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Guardian of the Gold Mine, 1982: manager Stan Barrett and his wife Jayne. (Photographed by Shapersofthe80s)


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Saturday night on Canvey, 2013: shonky screengrab from Trizzles Green Trees’ video at Facebook. Click to view

❏ “Banging best night in ages,” reported Essex Funker Trizzles Green Trees the morning after when she posted this video of the Gold Mine Reunion’s dancefloor heaving to Brass Construction’s 1975 classic Movin’. [Click the pic to run the vid at Facebook.] She added: “We opened the door to the main room and you were just knocked away instantly by the vibe and the atmosphere… everyone was smiling and dancing whether you knew them or not.”

One of the hosts deejay Snowboy Mark called it “a road-block event” at The Monico, Canvey Island. “There were so many old faces there, going way back to the original pre-79 days… Andrea Wingrove-Dunn, Laurence Dunn, Steve Brown, Gary Turner, and pre-76 Gold Miner Molly Brown (she was under age of course!) who loved it more than anyone and stayed right to the end dancing, singing her head off and causing a stir in her immaculate 40s clothing.

“I loved playing Shifting Gears, Inside America, Mary Hartman et al – to me, out and out Gold Mine records for those that were there in the early years.”

➢ Read all the reports at the Gold Mine Reunion Canvey Island page at Facebook

❏ Chris Hill interviewed during a live TV visit to the Gold Mine, Canvey Island, broadcast in 1983 on Channel 4’s weekly pop show The Tube. The club closed in 1989.

❏ Northern Soul fans will recall that their legendary venue the Wigan Casino launched its first soul all-nighter in September 1973 (a year after the Gold Mine).


1970s ➤ Yowsa! A crackly festive vinyl top ten from Chic, James, Minnie, Funkadelic and friends


❏ iPAD, TABLET & MOBILE USERS PLEASE NOTE — You may see only a tiny selection of items from this wide-ranging website about the 1980s, not chosen by the author. To access fuller background features and site index either click on “Standard view” or visit Shapersofthe80s.com on a desktop computer. ➢ Click here to visit a different random item every time you click


➤ Lux’s first official video: Morrissey meets The Monkees

❚ THE FIRST OFFICIAL VIDEO from the north London band Lux marks an impressive leap forward in musical confidence since their live debut in April. Though they call themselves an indie band, they are not guitar-led. Three nimble but self-effacing instrumentalists play second fiddle to the willowy male vocalist whose ethereal yearning defines a Lux tune and shapes the band’s signature. The languorous melodies are driven by Jesse Burgess, who would be gazing at his shoes if he’d come from anywhere north of the M25.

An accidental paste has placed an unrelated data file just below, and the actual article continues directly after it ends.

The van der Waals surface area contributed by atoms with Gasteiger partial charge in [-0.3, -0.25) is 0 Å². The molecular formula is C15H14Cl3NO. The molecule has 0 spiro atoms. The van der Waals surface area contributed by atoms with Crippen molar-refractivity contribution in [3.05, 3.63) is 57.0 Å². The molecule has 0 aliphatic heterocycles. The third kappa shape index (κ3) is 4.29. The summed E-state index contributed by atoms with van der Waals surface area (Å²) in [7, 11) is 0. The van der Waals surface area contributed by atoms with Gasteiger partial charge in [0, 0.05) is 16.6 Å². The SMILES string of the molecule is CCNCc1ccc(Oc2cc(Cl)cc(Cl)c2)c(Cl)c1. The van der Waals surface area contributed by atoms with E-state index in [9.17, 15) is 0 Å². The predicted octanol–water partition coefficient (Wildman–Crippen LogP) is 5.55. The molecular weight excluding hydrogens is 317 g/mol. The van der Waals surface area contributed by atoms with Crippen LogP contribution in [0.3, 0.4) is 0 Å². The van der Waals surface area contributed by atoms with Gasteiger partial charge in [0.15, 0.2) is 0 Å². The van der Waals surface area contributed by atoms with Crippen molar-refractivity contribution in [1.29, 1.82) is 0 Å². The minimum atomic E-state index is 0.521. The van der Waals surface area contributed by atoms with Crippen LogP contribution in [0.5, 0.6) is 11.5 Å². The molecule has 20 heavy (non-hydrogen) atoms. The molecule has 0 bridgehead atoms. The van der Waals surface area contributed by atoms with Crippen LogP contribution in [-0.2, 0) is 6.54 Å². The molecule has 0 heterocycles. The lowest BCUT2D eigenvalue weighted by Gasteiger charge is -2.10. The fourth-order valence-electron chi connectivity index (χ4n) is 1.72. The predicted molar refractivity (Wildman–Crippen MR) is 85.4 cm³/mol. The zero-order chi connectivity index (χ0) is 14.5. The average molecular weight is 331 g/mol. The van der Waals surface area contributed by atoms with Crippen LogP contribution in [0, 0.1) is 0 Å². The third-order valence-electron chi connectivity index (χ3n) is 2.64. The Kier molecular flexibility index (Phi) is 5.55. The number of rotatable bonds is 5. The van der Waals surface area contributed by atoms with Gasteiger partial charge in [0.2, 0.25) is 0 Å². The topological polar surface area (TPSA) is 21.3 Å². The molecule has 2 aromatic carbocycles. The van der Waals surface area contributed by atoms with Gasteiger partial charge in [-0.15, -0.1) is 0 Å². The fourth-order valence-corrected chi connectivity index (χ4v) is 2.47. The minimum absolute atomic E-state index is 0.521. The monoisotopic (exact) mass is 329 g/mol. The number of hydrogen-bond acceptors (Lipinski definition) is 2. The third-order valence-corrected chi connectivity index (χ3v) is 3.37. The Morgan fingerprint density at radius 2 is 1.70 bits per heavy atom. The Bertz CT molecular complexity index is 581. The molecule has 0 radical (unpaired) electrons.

His wayward, mildly shouty delivery hints at Marc Almond, and nods towards Morrissey’s wistful introspection as the vowels stretch and float o-o-o-o’er vales and hills. It feels as if the tunes are improvised by the singer jumping aboard a lyric and treating it like an ethereal surfboard, half steering, half hoping for some turbulence his voice can mould into a theme…

Yet where the young Morrissey’s voice was informed by the pain of damaged romancing, Jesse’s is lighter, tentative and entirely innocent, that of the romantic virgin who has yet to distinguish tactics from emotions. Lux’s singer is required to withdraw into his solitude, like a latterday Greta Garbo, the ice-maiden of 1930s Hollywood movies who famously declared “I just want to be let alone”.

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Lux vocalist Jesse Burgess: “I just want to be let alone”. Photograph by Shapersofthe80s

He does not sing of the usual teen dreams that guarantee chart hits. Lux’s two best songs do not embrace affairs of the heart. The studiously abstract lyrics to their first single Too Late to Fight — slated for an EP release soon — fret over mistakes and hesitations within unspecified friendships. “There’s no escape, I need some solitude,” Jesse sings. Nothing so poetic as Morrissey’s “running rings round a fountain”, Lux lines are open to as many interpretations as people in the room. Another neatly self-aware song titled Too 17 recognises how speedily we leave one phase of teendom while knowing we face a couple more years of shedding tears before life falls into place.

So it may seem shrewd that the video for Too Late to Fight gives this song a playful visual treatment to assure teen audiences that the soulmates in the band are actually an unstuffy bunch of regular lads. Its production does, however, come from the school of Blue Peter DIY and sends out mixed messages. When the four-piece are making cool sounds onstage or in a studio, they are as focused as any of the mentors their rhythm guitarist and songwriter Fin Kemp says he admires: Blur, Libertines, Arctics. The singer Jesse has described Lux as “indie with a bit of bluesy American soul.” Like the White Stripes? “Yep. Well, not as cool as them.”

In fact, off-stage, not cool at all. The video intermittently cuts to the lads larking around in the carefree suburban streets and parks of London NW6. They gurn to the camera like the hammiest kind of pop group invented with the Monkees in the Swinging 60s. TV fans of Jesse Burgess, whose second career is modelling, have discovered his penchant for flashing his bare bum in E4’s reality series Dirty Sexy Things — and this video predictably obliges.

Such horseplay points them onwards into the valley of pop. This video makes no attempt to reflect the songwords or the often affecting plaintiveness of the vocals. Yet the closing sequence does declare some indie intent. We find the four musicians engaged in giving a tight live performance and by now we can appreciate their sound as intriguing and memorable. Lux music has more personality than the individuals seen making it — which is curiously reassuring.

Lux’s own website says: “Their sound has been described as indie punk soul.” Three admirable goals.